The Poem

(Critical Guide to Poetry for Students)

Somewhat confusingly, four different poems by Charles Bukowski in his prolific free-verse poetic oeuvre have the term “dogfight” or “dog fight” in their titles: “dogfight” in Burning in Water, Drowning in Flame (1974); “Dog Fight” in Charles Bukowski’s Horses Don’t Bet on People and Neither Do I (1984); “dog fight 1990” in what matters most is how well you walk through the fire (1999); and “dogfight over L.A.” in Open All Night: New Poems (2000). Not surprisingly, as implied by this titular recurrence, the subjects of conflict, competition, antagonism, and aggression pervade these poems and Bukowski’s poetry in general.

The 1974 “dogfight” is a twenty-four-line poem dealing with an actual fight between two dogs, the blue-collar speaker’s and a white-collar professor’s, emblematic of the social conflict between the owners or owners’ social classes. The 1984, 1999, and 2000 poems all use the terms “dogfight” or “dog fight” metaphorically. The term for wartime combat between two opposing fighter airplanes, itself a metaphor, is applied in the 199-line 2000 poem to the speaker’s long-term contention with a nauseatingly popular, social, liberal, pacifistic, and romantically successful intellectual and aesthete, and in the 41-line 1984 and 1999 poems (the latter a revision of the earlier, with several small but important changes in details) to battle with other drivers in the traffic-laden streets in the suburbs of Los Angeles.

The 1984 and 1999 versions are identical in several ways, including their vivid plot and characterization, often key elements in the poems of this author, who is also a successful short-story writer and novelist. The speaker is challenged by the tailgating of another driver, and a combination of drag racing and power-playing maneuvering ensues through the freeways and streets of Compton and Inglewood, to the outskirts of Los Angeles International Airport. During the struggle, a third driver, in a Mercedes, becomes part of the fray, and the poem’s last three lines chronicle their changing position as the troupe approaches LAX, or Los Angeles International Airport:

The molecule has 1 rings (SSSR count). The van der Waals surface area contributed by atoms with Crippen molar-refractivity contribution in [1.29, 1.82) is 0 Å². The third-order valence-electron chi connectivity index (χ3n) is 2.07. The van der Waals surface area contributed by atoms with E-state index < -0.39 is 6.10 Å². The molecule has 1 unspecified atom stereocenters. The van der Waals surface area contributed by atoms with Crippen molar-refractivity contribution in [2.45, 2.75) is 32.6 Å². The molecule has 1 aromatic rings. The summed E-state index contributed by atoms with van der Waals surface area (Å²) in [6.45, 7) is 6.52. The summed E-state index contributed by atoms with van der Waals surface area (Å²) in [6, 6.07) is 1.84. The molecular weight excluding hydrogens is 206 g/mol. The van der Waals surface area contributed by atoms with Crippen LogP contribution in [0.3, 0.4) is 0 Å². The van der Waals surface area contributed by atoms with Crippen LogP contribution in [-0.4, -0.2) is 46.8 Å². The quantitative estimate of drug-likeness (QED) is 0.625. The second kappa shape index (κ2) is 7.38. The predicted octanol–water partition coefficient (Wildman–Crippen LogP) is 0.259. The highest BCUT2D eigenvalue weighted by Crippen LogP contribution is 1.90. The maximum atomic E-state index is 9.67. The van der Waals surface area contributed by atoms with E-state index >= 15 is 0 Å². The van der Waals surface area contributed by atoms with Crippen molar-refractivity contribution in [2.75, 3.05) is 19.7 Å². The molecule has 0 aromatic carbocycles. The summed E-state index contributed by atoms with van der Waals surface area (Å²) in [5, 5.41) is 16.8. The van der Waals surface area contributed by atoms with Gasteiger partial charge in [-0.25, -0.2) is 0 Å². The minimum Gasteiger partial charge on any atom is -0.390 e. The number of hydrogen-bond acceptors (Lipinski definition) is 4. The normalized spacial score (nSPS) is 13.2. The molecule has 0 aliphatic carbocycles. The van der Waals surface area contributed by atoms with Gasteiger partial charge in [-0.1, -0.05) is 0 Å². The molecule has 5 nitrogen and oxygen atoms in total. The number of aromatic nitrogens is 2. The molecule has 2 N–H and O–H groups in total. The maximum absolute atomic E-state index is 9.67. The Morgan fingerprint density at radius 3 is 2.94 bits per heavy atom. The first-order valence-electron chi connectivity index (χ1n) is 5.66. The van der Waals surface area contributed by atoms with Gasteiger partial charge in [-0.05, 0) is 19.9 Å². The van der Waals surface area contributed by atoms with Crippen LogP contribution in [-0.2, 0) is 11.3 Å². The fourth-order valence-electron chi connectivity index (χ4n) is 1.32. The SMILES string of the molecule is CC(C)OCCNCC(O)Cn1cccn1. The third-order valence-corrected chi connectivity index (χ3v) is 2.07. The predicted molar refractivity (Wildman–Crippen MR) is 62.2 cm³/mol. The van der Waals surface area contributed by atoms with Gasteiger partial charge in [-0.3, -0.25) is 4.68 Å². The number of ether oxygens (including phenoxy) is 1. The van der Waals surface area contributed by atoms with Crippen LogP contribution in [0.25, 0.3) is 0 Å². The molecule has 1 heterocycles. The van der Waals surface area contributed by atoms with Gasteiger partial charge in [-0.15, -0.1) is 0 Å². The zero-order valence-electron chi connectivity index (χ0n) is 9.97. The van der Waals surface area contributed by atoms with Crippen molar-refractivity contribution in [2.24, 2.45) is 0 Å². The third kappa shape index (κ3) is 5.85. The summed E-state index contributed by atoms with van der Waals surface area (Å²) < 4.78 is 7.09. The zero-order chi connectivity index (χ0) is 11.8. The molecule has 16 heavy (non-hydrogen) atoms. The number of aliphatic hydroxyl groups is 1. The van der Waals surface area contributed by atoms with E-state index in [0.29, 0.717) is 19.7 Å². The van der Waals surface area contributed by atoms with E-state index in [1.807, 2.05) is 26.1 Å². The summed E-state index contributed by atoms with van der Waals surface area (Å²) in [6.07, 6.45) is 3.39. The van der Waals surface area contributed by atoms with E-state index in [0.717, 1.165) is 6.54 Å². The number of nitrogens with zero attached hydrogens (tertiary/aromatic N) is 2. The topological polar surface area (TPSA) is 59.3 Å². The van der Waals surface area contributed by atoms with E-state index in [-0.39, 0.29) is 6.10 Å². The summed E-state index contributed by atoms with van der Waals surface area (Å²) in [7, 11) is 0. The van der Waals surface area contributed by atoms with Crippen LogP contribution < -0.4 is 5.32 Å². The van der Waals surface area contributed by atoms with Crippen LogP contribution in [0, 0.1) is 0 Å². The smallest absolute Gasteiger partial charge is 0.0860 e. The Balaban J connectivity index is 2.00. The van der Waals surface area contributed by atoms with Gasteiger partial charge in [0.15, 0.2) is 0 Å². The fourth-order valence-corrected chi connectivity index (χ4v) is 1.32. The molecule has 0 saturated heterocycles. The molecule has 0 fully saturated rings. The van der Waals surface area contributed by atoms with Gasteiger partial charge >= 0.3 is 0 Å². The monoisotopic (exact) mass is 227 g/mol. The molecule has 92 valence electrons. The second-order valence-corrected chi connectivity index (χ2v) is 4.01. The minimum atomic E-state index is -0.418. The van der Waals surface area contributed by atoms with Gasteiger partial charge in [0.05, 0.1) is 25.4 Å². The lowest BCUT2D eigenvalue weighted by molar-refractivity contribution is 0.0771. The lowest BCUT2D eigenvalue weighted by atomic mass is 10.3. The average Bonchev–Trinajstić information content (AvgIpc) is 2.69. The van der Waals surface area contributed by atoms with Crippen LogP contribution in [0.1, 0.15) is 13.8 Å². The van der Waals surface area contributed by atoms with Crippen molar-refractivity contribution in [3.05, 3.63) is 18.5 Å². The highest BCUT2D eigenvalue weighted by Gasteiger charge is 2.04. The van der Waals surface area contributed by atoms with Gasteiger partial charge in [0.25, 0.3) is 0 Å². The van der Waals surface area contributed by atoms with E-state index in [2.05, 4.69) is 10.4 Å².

“1” is the speaker; “2” is probably the Mercedes; and “3” is probably the original tailgater. In transit, the poem covers the subjects of American values, skillfulness, power, freedom, and the paradoxes of antagonism or aggression.

Forms and Devices

(Critical Guide to Poetry for Students)

Bukowski’s changes in the 1999 version of the poem generally soften and somewhat dilute the style—the diction and punctuation—of the 1984 version, making the later version less racy in several senses, the terse raciness of the style corresponding with the vehicular dogfight and its protagonists. The tailgater’s drawing “up against” (1984) the speaker’s rear bumper is more vividly aggressive than “up to” (1999) the rear bumper; the speaker’s “I can see his head in the rear view mirror” (1984) makes the repeated key feature of the main antagonist, his blue eyes, stand out more than “I can see his face in the rear view mirror” (1999). The speaker’s formal level of usage, as in “Iengage myself upon/ his rear bumper,” “he sucks upon a dead cigar,” or “he is/ upon my bumper again” (1984), suggests a humorous, ironic overtone of a knightly joust amid the modern urban environment and situation, which is lost in the revision for stylistic consistency, “Iride/ his rear bumper,” “he sucks on a dead cigar,” or “he is/ on my bumper again” (1999).

In both versions, the brevity and simplicity of sentence structure in many of the lines—for example, “I pull over. he passes, then slows. I don’t like/ this”—contributes, along with Bukowski’s refusal, like poet E. E. Cummings, to use capital letters in many conventional places, to the clipped, terse, familiar, colloquial quality appropriate to the racers’...

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(Critical Guide to Poetry for Students)

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